You can search the entire site. or go to the recent opinions, or the chronological or subject indices. Willoya v. State (8/30/2002) sp-5622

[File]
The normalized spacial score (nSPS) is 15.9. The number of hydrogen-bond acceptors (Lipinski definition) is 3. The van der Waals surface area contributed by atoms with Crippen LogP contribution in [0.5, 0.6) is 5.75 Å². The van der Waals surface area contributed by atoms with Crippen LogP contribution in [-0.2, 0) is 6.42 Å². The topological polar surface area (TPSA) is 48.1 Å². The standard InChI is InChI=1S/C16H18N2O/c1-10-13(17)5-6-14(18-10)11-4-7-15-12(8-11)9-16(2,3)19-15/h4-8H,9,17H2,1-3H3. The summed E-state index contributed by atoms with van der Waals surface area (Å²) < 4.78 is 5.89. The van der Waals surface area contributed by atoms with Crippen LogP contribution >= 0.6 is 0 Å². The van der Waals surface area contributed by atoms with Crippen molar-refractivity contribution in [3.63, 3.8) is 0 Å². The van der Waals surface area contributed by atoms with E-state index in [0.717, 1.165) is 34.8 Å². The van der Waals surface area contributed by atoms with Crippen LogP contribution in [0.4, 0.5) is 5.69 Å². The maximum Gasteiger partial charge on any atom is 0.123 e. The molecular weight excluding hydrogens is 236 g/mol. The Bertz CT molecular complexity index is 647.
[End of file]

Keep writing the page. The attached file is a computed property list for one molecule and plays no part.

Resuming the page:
Notice: This opinion is subject to correction before publication in the Pacific Reporter. Readers are requested to bring errors to the attention of the Clerk of the Appellate Courts, 303 K Street, Anchorage, Alaska 99501, phone (907) 264-0608, fax (907) 264-0878. THE SUPREME COURT OF THE STATE OF ALASKA BRYAN WILLOYA, ) ) Supreme Court No. S-10280 Appellant, ) ) Superior Court No. v. ) 3PA-99-754 CI ) STATE OF ALASKA, through its ) O P I N I O N DEPARTMENT OF CORRECTIONS, ) DAVID L. POPKEN, MIKE GREEN, ) [No. 5622 - August 30, 2002] BETSIE ROBSON, BILL PARKER, ) LARRY KINCHLOE, MARGARET ) PUGH and SUPERVISING ) PHYSICIAN, ROBERT S. FOX, ) ) Appellees. ) _______________________________ ) Appeal from the Superior Court of the State of Alaska, Third Judicial District, Palmer, Beverly W. Cutler, Judge. Appearances: Bryan Willoya, pro se, Palmer. William F. Morse, Assistant Attorney General, Anchorage, and Bruce M. Botelho, Attorney General, Juneau, for Appellee Department of Corrections, et al. Donna M. Meyers, Delaney, Wiles, Hayes, Gerety, Ellis & Young, Inc., Anchorage, for Appellee Robert S. Fox, M.D. Roger F. Holmes, Biss & Holmes, Anchorage, for Appellee David L. Popken. Before: Fabe, Chief Justice, Carpeneti, Justice, and Mannheimer, Hensley, and Finn, Justices pro tem.* [Matthews, Eastaugh, and Bryner, Justices, not participating.] CARPENETI, Justice. I. INTRODUCTION Bryan Willoya was incarcerated at Spring Creek Correctional Center when he was diagnosed with ulcerative colitis that required surgery. Willoya brought a negligence claim against the State of Alaska and the personnel that treated him. After the superior court allowed Willoyas attorney to withdraw, Willoya filed multiple motions requesting the appointment of counsel, the appointment of an expert, and the appointment of a special master, all of which were denied by the superior court. The superior court then granted the states motion for summary judgment, which was supplemented with expert affidavits, because Willoya failed to offer expert testimony that the state was negligent in its treatment of his condition. Because the superior court properly dismissed Willoyas claim in the absence of medical testimony to contradict the states experts and because Willoya was not entitled to court-appointed counsel, experts, or a special master, we affirm the rulings of the superior court. II. FACTS AND PROCEEDINGS A. Facts A. Bryan Willoya was an inmate at Spring Creek Correctional Center (Spring Creek) during the time period that is relevant to this appeal. During his incarceration, Willoya complained of various health problems. On November 10, 1997 Willoya complained of blood in his stools. Willoya was seen by physicians assistant David L. Popken who diagnosed Willoya with hemorrhoids and treated him with stool softener and fiber. Willoya again complained of rectal bleeding on November 16 and was seen by a nurse. The next morning Willoya was seen by Popken who recommended a barium enema, for diagnostic purposes, but still diagnosed Willoya with hemorrhoids. Popken also recommended that Willoya be seen by Dr. Robert S. Fox. Dr. Fox examined Willoya on November 18 and agreed with Popkens recommendation for a barium enema. Dr. Fox also found that Willoyas bowels were inflamed. On November 24 Willoya was admitted to the prison infirmary for preparation for the barium enema. Willoya had a barium enema on November 25 at Providence Seward Hospital. The results of the barium enema required follow up, but not on an emergency basis. On December 1, 1997 Popken requested that a colonoscopy be performed in the next couple of days to rule out any abnormalities. Popken also decided to keep Willoya at Spring Creek until closer to the date of the colonoscopy before transferring him to Anchorage. Popken started Willoya on antibiotics and anti-inflammatories on December 2. Willoya was in the prison infirmary from December 1 through December 7 where he was monitored closely. On December 7 Willoyas condition worsened when he started experiencing significant pain and abdominal cramping and his temperature rose to 101. Dr. Fox examined Willoya that same day and diagnosed him with severe refractory colitis, a serious, life-long disease that causes an inflammation of the intestines. Dr. Fox ordered Willoya to be transferred to Providence Hospital in Anchorage on an emergency basis that day to Dr. Steve Kilkenny for a surgical consult and in-patient treatment. Upon his arrival at Providence, Willoya was seen by Dr. Richard Buchanan, an internal medicine specialist. A computer tomography radiographic exam (CT scan) was performed on Willoya on December 8. Dr. Kilkenny then ordered surgical intervention because the CT scan showed that Willoya suffered from severe ulcerative colitis involving his entire colon and appendix. A total colectomy1 with proctectomy2 and ileostomy3 was performed. B. Proceedings On August 12, 1999 Willoya filed a suit in the superior court against the Department of Corrections, Dr. Fox, and Popken, among others.4 In his complaint, Willoya made claims of negligence against the state and its employees and medical negligence against Dr. Fox, and possibly negligent infliction of emotional distress against all defendants. The case was assigned to Superior Court Judge Beverly W. Cutler. At a pre-trial conference on January 3, 2000, trial was scheduled for August 6, 2001. On the same day, Judge Cutler sent a letter to the parties asking if it was their intention to waive the appointment of an expert advisory panel. The parties waived appointment of the panel. On August 2, 2000 Willoyas counsel, Ted Stepovich, moved to withdraw from the case because attorney/client communication had broken down. Willoya did not consent to the withdrawal of Stepovich. The superior court scheduled a hearing on the motion to withdraw on September 15, 2000. On October 6 the superior court granted Stepovichs motion to withdraw. Judge Cutler ordered Stepovich to send all materials associated with his case to Willoya within thirty days and recognized Willoya as a pro se litigant. On December 27, 2000 all defendants joined in a motion for summary judgment. The motion was supported by expert affidavits from a physicians assistant and a board certified family practitioner stating that Popken and Dr. Fox met the applicable standard of care. Willoya filed an opposition to the states motion for summary judgment but failed to include any affidavits from medical experts. In January 2001 Willoya filed several motions. He moved to obtain expert testimony and reports at public expense. He moved to enforce the superior courts order requiring Stepovich to send all of the materials relating to his case to him, and he asked the superior court to hold Stepovich in contempt for his failure to provide the materials within the time previously ordered. Willoya moved for the appointment of a special master and, in the alternative, the appointment of counsel. Finally, Willoya filed a motion to stay the states motion for summary judgment and an opposition to the expert reports filed by Popken based on the experts credentials. Popken moved to strike Willoyas opposition to the expert reports on February 15. On April 16 the superior court ruled on all pending motions. The superior court denied without prejudice Willoyas motion to enforce the order against Stepovich and hold Stepovich in contempt. The court struck Willoyas opposition to the expert reports submitted by Popken and denied Willoyas motion for dismissal of the states summary judgment for the reasons advanced in the [states] briefing. It also denied Willoyas motion to appoint an expert pursuant to Alaska Rule of Evidence 706 because Willoya made no showing that he was able to pay for his share of the appointed experts fee. It denied both Willoyas motion to obtain expert testimony and reports at public expense and his motion to have a master appointed or, in the alternative, to have counsel appointed. Willoyas motion for a stay on the states motion for summary judgment was denied as Willoya had already had what was effectively an extension of over two months to respond. Finally, the superior court granted the states motion for summary judgment. Final judgment of dismissal with prejudice was entered on June 7. Willoya appeals. III. STANDARD OF REVIEW We review an appeal from summary judgment de novo.5 We affirm [a] superior courts grant of summary judgment . . . if the evidence in the record fails to disclose a genuine issue of material fact and the moving party is entitled to judgment as a matter of law.6 All reasonable factual inferences must be drawn in favor of the party opposing summary judgment.7 We review procedural decisions of the superior court for an abuse of discretion.8 We will reverse a ruling for abuse of discretion only when we are left with a definite and firm conviction, after reviewing the entire record, that the trial court erred.9 We review a ruling by the superior court allowing an attorney to withdraw under the abuse of discretion standard.10 Discovery rulings are also reviewed for abuse of discretion.11 The same standard is used to review the superior courts decision concerning appointment of a special master.12 We review the superior courts factual findings on the issue of contempt for clear error.13 A finding of fact is clearly erroneous when we are left with a definite and firm conviction based on the totallity of the record before us that the trial court has made a mistake.14 Constitutional questions are questions of law to which we apply our independent judgment.15 We apply our independent judgment to questions of statutory interpretation, such as whether the trial court properly construed and fulfilled its statutory duty to appoint an expert advisory panel.16 We will adopt the rule of law that is most persuasive in light of precedent, reason, and policy.17 IV. DISCUSSION I. A. The Superior Court Did Not Err in Allowing Stepovich To Withdraw and in Refusing To Sanction Stepovich for Failing To Provide the Case Materials. 1. The superior court did not err in allowing Stepovich to withdraw. Willoya argues that the superior court erred in allowing Stepovich to withdraw from the case. Willoya offers no factual or legal support for his argument that the superior court abused its discretion in letting Stepovich withdraw. The court allowed Stepovich to withdraw only after holding a hearing on his motion to withdraw, in which Willoya participated, and the withdrawal took place on October 10, 2000, ten months prior to the scheduled date for trial. We therefore hold that the superior court did not abuse its discretion in allowing Stepovich to withdraw. 2. The superior court did not err in refusing to sanction Stepovich. Willoya argues that Stepovich made unauthorized disclosures of information concerning the settlement of Willoyas claims. Willoya offers no proof of this allegation other than his own assertion and he gives no specific information as to when this conversation took place or what the particulars of the conversation were. There is no evidence that Willoya raised this issue below. Accordingly, Willoya has waived this claim.18 Willoya also argues that the superior court erred in denying his motion for enforcement of the order requiring Stepovich to send Willoya all materials associated with Willoyas case within thirty days. The superior courts decision denying Willoyas motion to hold Stepovich in contempt was not clearly erroneous. Stepovich filed a notice of compliance with the superior court on February 15, stating that he had sent the file to Willoya before Willoya even filed his motion for enforcement. Willoya did not refute that statement. Moreover, Willoya has alleged no harm as a result of not receiving the materials from Stepovich within the thirty days provided by the order. We will not disturb a judicial determination without evidence of both error and prejudice.19 The superior court did not err in denying Willoyas motion. B. The Superior Court Did Not Err in Denying Willoyas Requests for Appointment of a Discovery Master, Counsel, a Medical Expert, and an Expert Advisory Panel. 1. The superior court did not err in denying the appointment of a master. 1. Willoya contends that the superior court erred when it denied his motion to appoint a master under Alaska Civil Rule 53(a).20 The state interprets Willoyas argument as asking for the appointment of a discovery master. Willoyas motion to the superior court indicates that Willoya intended that the master would help him deal with discovery requests and organize material that he received from the other side.21 In Peter v. Progressive Corp.,22 we stated: appointment of a discovery master should generally be reserved for cases (1) where the issues are unusually complex or specialized; (2) where discovery is particularly document intensive; (3) where resolving discovery disputes will be especially time consuming; (4) where the parties are particularly contentious or obstructionist; or (5) where a master will facilitate a more speedy and economical determination of the case. Willoya fails to assert that any of the five factors mentioned above are present in this case. While the case does involve claims of medical negligence, which is a specialized area, there is no indication that the trial court was unduly burdened by these specialized issues. There is also no indication that any of the other factors apply to this case. Therefore, we uphold the superior courts denial of Willoyas request to appoint a master. 2. The superior court did not err in denying the appointment of counsel. Willoya argues that the superior court erred when it denied his request to appoint counsel. The state responds that Willoya had no right to court-appointed counsel. The state contends that the mere fact that Willoya is indigent does not implicate the same right to counsel in a tort/personal injury case as it does in a criminal case. In fact, in his original motion, Willoya admits that he is aware that he has no real right for the appointment of bonafide counsel by the court. We have recently reiterated that there is no right to appointed counsel in tort cases.24 The superior court did not err in denying Willoyas request to have counsel appointed for him. 3. The superior court did not err in denying the appointment of an expert under Evidence Rule 706. Willoya contends that the superior court erred when it denied his motion to have an expert appointed pursuant to Alaska Evidence Rule 706(a).25 The state responds that the rule does not warrant the appointment of an expert because this case is not complex. The state also points to Willoyas argument in his original motion that an expert is needed in order to coherently present the plaintiffs claims and any rebuttal testimonies of defendant[s] proposed experts. The state argues that this is an inappropriate reason for the superior court to appoint an expert. The language of Rule 706 supports the conclusion that the rule was meant as a discretionary, procedural option for a judge when the issues involved in a case are unusually complex. The language of the rule [t]he court may appoint expert witnesses makes clear that appointment by the court is discretionary. Rule 706 was not intended as a means for an indigent party to obtain expert testimony at public expense. The superior court correctly observed that the court has no funds with which to support private litigation such as this litigation.26 4. The superior court did not err in denying the appointment of a medical expert advisory panel. 1. Willoya contends that the superior court erred in failing to appoint a medical expert advisory panel. Willoya states that he needed the panel in order to present his case as required by AS 09.55.536(a).27 Alaska Statute 09.55.536 provides for a pretrial review of medical malpractice claims by an expert advisory panel and allows for the admission into evidence of the panels report at trial.28 Here, the superior court wrote to both parties asking if the parties wanted an expert advisory panel appointed. There is no evidence in the record that Willoya requested an expert advisory panel after receiving this letter. In the order granting summary judgment to the state the superior court noted that Willoya through his counsel rejected the courts offer to appoint an expert advisory panel. Because the parties waived their right to an expert advisory panel, we hold that the superior court did not err in failing to appoint one. C. The Superior Court Did Not Err in Granting Summary Judgment. 1. Willoya received proper notice of the requirements of submitting affidavits with his opposition to the states motion for summary judgment. Willoya states that he did not receive understandable notice of the requirements of the summary judgment rules. Willoya argues that he did not receive notice of the necessity of submitting affidavits if the facts were in dispute. In Breck v. Ulmer,29 we required trial judges to inform a pro se litigant of the proper procedure for the action he or she is obviously attempting to accomplish.30 Specifically, the pro se litigant should [be] advised of the necessity of submitting affidavits to preclude summary judgment, and of the possibility of amending her complaint.31 Here, we can find no indication that the superior court formally informed Willoya of the necessity of submitting expert affidavits to avoid the grant of summary judgment in favor of the state. However, there is evidence that Willoya knew or became aware of this requirement while there was still time to submit affidavits. First, in its motion for summary judgment, the state noted that Willoya must present expert testimony in order to support his claims for medical negligence. Second, Willoya acknowledged the need for medical testimony in his own filings. Although these acknowledgments were made after he submitted his motion for dismissal of the states motion for summary judgment, the acknowledgments were made well before the superior court ruled on the states motion for summary judgment. Also, the superior court noted in its denial of Willoyas January 29 motion for a stay on the states motion for summary judgment that todays date is 4-16-01 and plaintiff effectively has had a stay or extension of far more than 20 days to accomplish the goal sought. During this period of approximately two and one-half months from the first indication that Willoya understood the requirements for summary judgment until the states motion was granted, Willoya never sought leave to amend his opposition or in any way comply with the requirements. Therefore, we find that there was no need for the superior court to give Willoya formal notice of the requirements of opposing a motion for summary judgment because there is clear evidence in the record that he knew the requirements. 2. The state did not violate Evidence Rule 702(b) by submitting more than three experts. Willoya asserts that the superior court violated Alaska Rule of Evidence 702(b) by allowing the state to submit more than three experts names on its witness list.32 Willoya misreads the rule. It prohibits the testimony of more than three experts as to the same issue. He makes no showing that the state submitted more than three experts as to any issue. Moreover, because this case never went to trial, the experts listed never actually testified. There was no error with regard to Evidence Rule 702(b).33 3. The superior court did not err in finding that Willoya did not establish a triable case of medical negligence to preclude summary judgment. Willoya argues that he raised genuine issues of material fact and that the superior court erred in granting the states motion for summary judgment. With its motion for summary judgment, the state submitted the affidavits of two experts. First, the opinion of physicians assistant Edward Hall, a physicians assistant licensed in Alaska with approximately nine years of experience, was submitted. Hall stated that physicians assistant Popken met the applicable standard of care with regards to the treatment of Willoyas ulcerative colitis. Second, the state submitted the affidavit of Dr. David A. Driggers, a board- certified family-practitioner licensed in four states, including Alaska. Dr. Driggers stated that both Popken and Dr. Fox treated Willoya in a manner appropriate to the complaints made by Willoya. Also, Dr. Driggers stated that the care given by both Popken and Dr. Fox met the applicable standards of care. Willoya failed to offer expert testimony to support his medical negligence claim against the state. We have held that when a partys motion was sufficient to establish the absence of a genuine issue as to negligence and the other party presented no expert affidavits and did not show, based on the evidence that was presented, that a reasonably arguable case of medical negligence existed it is appropriate for a trial court to grant a motion for summary judgment.34 Here, the state submitted expert affidavits that showed that the state took proper care of Willoya. Once the state met this burden, the burden shifted to Willoya to demonstrate how he would prove medical negligence. Since Willoya offered no expert opinion contrary to the expert opinions offered by the state, there was no arguable issue of medical negligence.35 The superior court did not err in granting summary judgment in favor of the state. 4. Willoya does not have a claim of informed consent. Willoya claims that he did not give informed consent when he received a barium enema because he was not notified of the material risks of the procedure. This claim was never raised below. Willoyas complaint only alleged three causes of action: the state was negligent, Dr. Fox and Popken gave negligent medical care, and possibly a negligent infliction of emotional distress claim. There is no indication that the issue of informed consent was raised below or that the superior court made any findings on the issue. Willoya has waived this claim.36 D. The State Did Not Violate Willoyas Constitutional Rights. 1. The state did not violate Willoyas due process rights by releasing his medical records. 1. 1. Willoya claims that he was denied his right to due process in violation of both the state and federal constitutions when his medical records were released without a hearing.37 As the state points out, once Willoya filed a civil suit putting his medical condition at issue, he waived any privilege or privacy interest he had in his medical records.38 Willoya makes no arguments that the records he is referring to are not the same records that are implicated by this case. Therefore, because Willoya has put his medical condition at issue, he has waived any claim that his rights were violated with the release of these records.39 2. Willoya waived his Eighth Amendment claim by failing to raise it in the superior court. 1. Willoya claims that he was denied pain medication when he requested it and that this amounted to cruel and unusual punishment in violation of the Eighth Amendment.40 Specifically, Willoya claims that he was denied pain medication on two occasions: December 5 and 7, 1997. There is no indication that Willoya ever raised this claim before the superior court and, therefore, no findings of fact were ever made regarding these two incidents.41 Because this argument was not raised below, it is waived.42 3. Willoya does not have a claim against the state for violation of its own policies and procedures. Willoya argues that the state violated the Department of Corrections policies and procedures by not informing his family that he had become seriously ill and was hospitalized. Willoya also claims that this violated his due process rights. Willoya failed to raise these claims below and, therefore, he has waived them.43 E. Claims Raised by Willoya in His Reply Brief but Not in His Opening Brief Have Been Waived. Willoya raises several claims in his reply brief that he neither raised below nor raised in his opening brief. These claims include an alleged sexually improper remark by Popken, the states failure to provide certain materials through discovery, Willoyas right to know about Popkens consultations with other medical professionals, Popkens alleged breach of his confidential relationship with Willoya, violation of Willoyas right to know of unfavorable test results, and the states interference with Willoyas confidential communications to his doctor. On December 31, 2001 the state filed a motion with this court to strike the affidavits submitted with Willoyas reply brief and to disregard the arguments that Willoya did not raise in his opening brief. We struck the affidavits submitted with the reply brief and stated that we would not consider new points raised for the first time in the reply brief, but reserved our consideration of whether the challenged arguments were raised for the first time in the reply brief until our consideration of the merits of this appeal. We have now fully reviewed all of the briefing. Because these arguments were not raised in the opening brief, we now hold these arguments are waived.44 V. CONCLUSION We reject Willoyas various challenges and AFFIRM the superior courts grant of summary judgment to the state. _______________________________ * Sitting by assignment made pursuant to article IV, section 16 of the Alaska Constitution. 1 A colectomy is the [e]xcision of a segment or all of the colon. Stedmans Medical Dictionary 325 (25th ed. 1990). 2 A proctectomy is the surgical resection of the rectum. Id. at 1263. 3 An ileostomy is the establishment of a fistula (an abnormal passage from an abscess, cavity, or hollow organ to the skin) through which the third portion of the small intestine discharges directly to the outside of the body. Id. at 763. 4 All the appellees will be collectively referred to as the state. 5 Ganz v. Alaska Airlines, Inc., 963 P.2d 1015, 1017 (Alaska 1998). 6 Johnson v. Olympic Liquidating Trust, 953 P.2d 494, 496 (Alaska 1998). 7 Id. 8 Dougan v. Aurora Elec., Inc., ___ P.3d ___, Op. No. 5591 at 6 (Alaska, June 28, 2002) (citing Morgan v. State, Dept of Revenue, 813 P.2d 295, 297 n.4 (Alaska 1991)). 9 Id. 10 Devincenzi v. Wright, 882 P.2d 1263, 1265 (Alaska 1994). 11 Christensen v. NHC Corp., 956 P.2d 468, 473 (Alaska 1998). 12 Peter v. Progressive Corp., 986 P.2d 865, 867 (Alaska 1999). 13 Matanuska Elec. Assn, Inc. v. Rewire the Bd., 36 P.3d 685, 690 (Alaska 2001). 14 Dingeman v. Dingeman, 865 P.2d 94, 96 (Alaska 1993). 15 Sonneman v. Knight, 790 P.2d 702, 704 (Alaska 1990). 16 Taylor v. Johnston, 985 P.2d 460, 463 (Alaska 1999) (citations omitted). 17 Guin v. Ha, 591 P.2d 1281, 1284 n.6 (Alaska 1979). 18 Brandon v. Corr. Corp. of America, 28 P.3d 269, 280 (Alaska 2001) (holding argument waived when not raised in court below or given cursory treatment in partys brief). 19 Hayes v. Bering Sea Reindeer Products, 983 P.2d 1280, 1283 (Alaska 1999). 20 Alaska R. Civ. P. 53(a) states: The presiding judge of the superior court for each judicial district with the approval of the chief justice of the Supreme Court may appoint one or more standing masters for such district, and the court in which any action is pending may appoint a special master therein. As used in these rules the word master includes a referee, an auditor and an examiner, and a magistrate or a deputy magistrate. The compensation, if any, to be allowed to a master shall be fixed by the court, and shall be charged upon such of the parties or paid out of any fund or subject matter of the action which is in the custody and control of the court, as the court may direct. The master shall not retain the masters report as security for compensation; but when the party ordered to pay the compensation allowed by the court does not pay it after notice and within the time prescribed by the court, the master is entitled to a writ of execution against the delinquent party. 21 While we analyze this request under standards relevant to the appointment of masters under Civil Rule 53, we note that Willoyas announced purposes for seeking appointment of a master show that Willoya in effect sought the appointment of a legal assistant to him. 22 986 P.2d 865 (Alaska 1999). 23 Id. at 870. 24 Midgett v. Cook Inlet Pretrial Facility, ___ P.3d ___, Op. No. 5620 (Alaska, August 30, 2002). 25 Alaska R. Evid. 706(a) states: The court may on its own motion or on the motion of any party enter an order to show cause why expert witnesses should not be appointed, and may request the parties to submit nominations. The court may appoint expert witnesses. An expert witness shall not be appointed by the court unless the witness consents to act. A witness so appointed shall be informed of the witness duties by the court in writing, a copy of which shall be filed with the clerk, or at a conference in which the parties shall have opportunity to participate. A witness so appointed shall advise the parties of the witness findings, if any; the witness deposition may be taken by any party; and the witness may be called to testify by the court or any party. If the court determines that the interests of justice so require, the party calling an expert appointed under this rule may cross-examine the witness. 26 We note that, by ruling on Willoyas motion for the appointment of an expert at public expense, his motion for a stay upon the states motion for summary judgment, and the states motion for summary judgment all on the same day, the superior court may not have fully considered Willoyas disadvantage as a pro se litigant. We think the better practice, as exemplified by the trial courts procedure in Kaiser v. Sakata, 40 P.3d 800 (Alaska 2002), is to grant a pro se medical malpractice litigant an extension of time to respond to a summary judgment motion, to explain to the litigant what he needs to oppose the motion, and to make clear that the litigant could not rely on his own testimony in opposing summary judgment before ruling on the motion. Id. at 802-03. We find that the courts deciding of all of the pending motions on the same day in this case, however, was not prejudicial to Willoya because Willoya had made it clear to the court that he was unable to provide anything further by way of opposition to the motion for summary judgment. 27 AS 09.55.536(a) provides: In an action for damages due to personal injury or death based upon the provision of professional services by a health care provider, including a person providing services on behalf of a governmental entity, when the parties have not agreed to arbitration of the claim under AS 09.55.535, the court shall appoint within 20 days after filing of answer to a summons and complaint a three-person expert advisory panel unless the court decides that an expert advisory opinion is not necessary for a decision in the case. When the action is filed, the court shall, by order, determine the professions or specialties to be represented on the expert advisory panel, giving the parties the opportunity to object or make suggestions. 28 Keyes v. Humana Hosp. Alaska, Inc., 750 P.2d 343, 345 (Alaska 1988). 29 745 P.2d 66 (Alaska 1987). 30 Id. at 75. 31 Id. 32 Alaska R. Evid. 702(b) states: No more than three independent expert witnesses may testify for each side as to the same issue in any given case. For purposes of this rule, an independent expert is a witness who is retained or specially employed to provide expert testimony in the case or whose duties as an employee of the party regularly involve giving expert testimony. The court, upon the showing of good cause, may increase or decrease the number of independent experts to be called. 33 Willoya did not claim that the states action in naming more than three expert witnesses resulted in an undue burden or expense under Alaska Rule of Civil Procedure 26(c). Accordingly, we do not address the interplay between that rule and Evidence Rule 702(b). 34 Kendall v. State, Div. of Corr., 692 P.2d 953, 955 (Alaska 1984). 35 Willoya complains that his own lay opinion evidence was admissible under Alaska Rule of Evidence 701, and faults the superior court for excluding it. Regardless whether, had the case gone to trial, Willoya may have been able to provide his own opinion testimony under Rule 701, it was insufficient to oppose expert testimony on a medical malpractice claim for summary judgment purposes. Id. 36 Brandon v. Corr. Corp. of America, 28 P.3d 269, 280 (Alaska 2001) (stating that [a] party may not raise an issue for the first time on appeal.) (citing Preblich v. Zorea, 996 P.2d 730, 736 n.17 (Alaska 2000)). 37 U.S. Const. amend. XIV, 1 (Willoya mistakenly cites to Art. 5); Alaska Const. art. I, 7. 38 Langdon v. Champion, 745 P.2d 1371, 1373 (Alaska 1987); see also Trans-World Investments v. Drobny, 554 P.2d 1148, 1151 (Alaska 1976) (stating we hold that the filing of a personal injury action waives the physician-patient privilege as to all information concerning the health and medical history relevant to the matters which the plaintiff has put in issue.). Alaska R. Evid. 504 states in relevant part: (b) General Rule of Privilege. A patient has a privilege to refuse to disclose and to prevent any other person from disclosing confidential communications made for the purpose of diagnosis or treatment of the patients physical, mental or emotional conditions, including alcohol or drug addiction, between or among the patient, the patients physician or psychotherapist, or persons who are participating in the diagnosis or treatment under the direction of the physician or psychotherapist, including members of the patients family. . . . . (d) Exceptions. There is no privilege under this rule: (1) Condition on Element of Claim or Defense. As to communications relevant to the physical, mental or emotional condition of the patient in any proceeding in which the condition of the patient is an element of the claim or defense of the patient, of any party claiming through or under the patient, of any person raising the patients condition as an element of his own case, or of any person claiming as a beneficiary of the patient through a contract to which the patient is or was a party; or after the patients death, in any proceeding in which any party puts the condition in issue. 39 Willoya also claims that the release of his medical records violated his right to privacy, his right to a fair trial, and his right to be free from illegal searches and seizures. Since Willoya had no privacy interest in the release of his medical records, as discussed above, there could be no violation of his right to privacy. Willoyas right to be free from illegal search and seizure is not implicated in this case as it is a civil case and not a criminal case. See D.R.C. v. State, 646 P.2d 252, 260 (Alaska App. 1982) (stating that the fourth amendment, properly viewed in its historical context, applies to two kinds of situations: first, investigations of those suspected of crime by those performing the function of police officers; and second, area-wide exploratory investigations, with or without a suspect, carried out by specialized law enforcement officers in order to prevent crime (including violation of health and safety regulations).). It is unclear how the right to a fair trial relates to Willoyas claim since no specific examples are given; thus it is impossible to evaluate this claim. 40 Excessive bail shall not be required, nor excessive fines imposed, nor cruel and unusual punishments inflicted. U.S. Const. amend. VIII. 41 Native Alaskan Reclamation & Pest Control, Inc. v. United Bank Alaska, 685 P.2d 1211, 1215 (Alaska 1984) (stating that [i]t is the job of the trial court, not the appellate court, to judge the credibility of the witnesses and to weigh conflicting evidence.). 42 Brandon v. Corr. Corp. of America, 28 P.3d 269, 280 (Alaska 2001) (stating that [a] party may not raise an issue for the first time on appeal.) (citing Preblich v. Zorea, 996 P.2d 730, 736 n.17 (Alaska 2000)). 43 Id. 44 Alaska R. App. P. 212(c)(3) (stating that the reply brief may raise no contentions not previously raised in either the appellants or appellees briefs.); see also Conam Alaska v. Bell Lavalin, Inc., 842 P.2d 148, 158 (Alaska 1992) (stating this court need not consider a theory raised for the first time in a reply brief).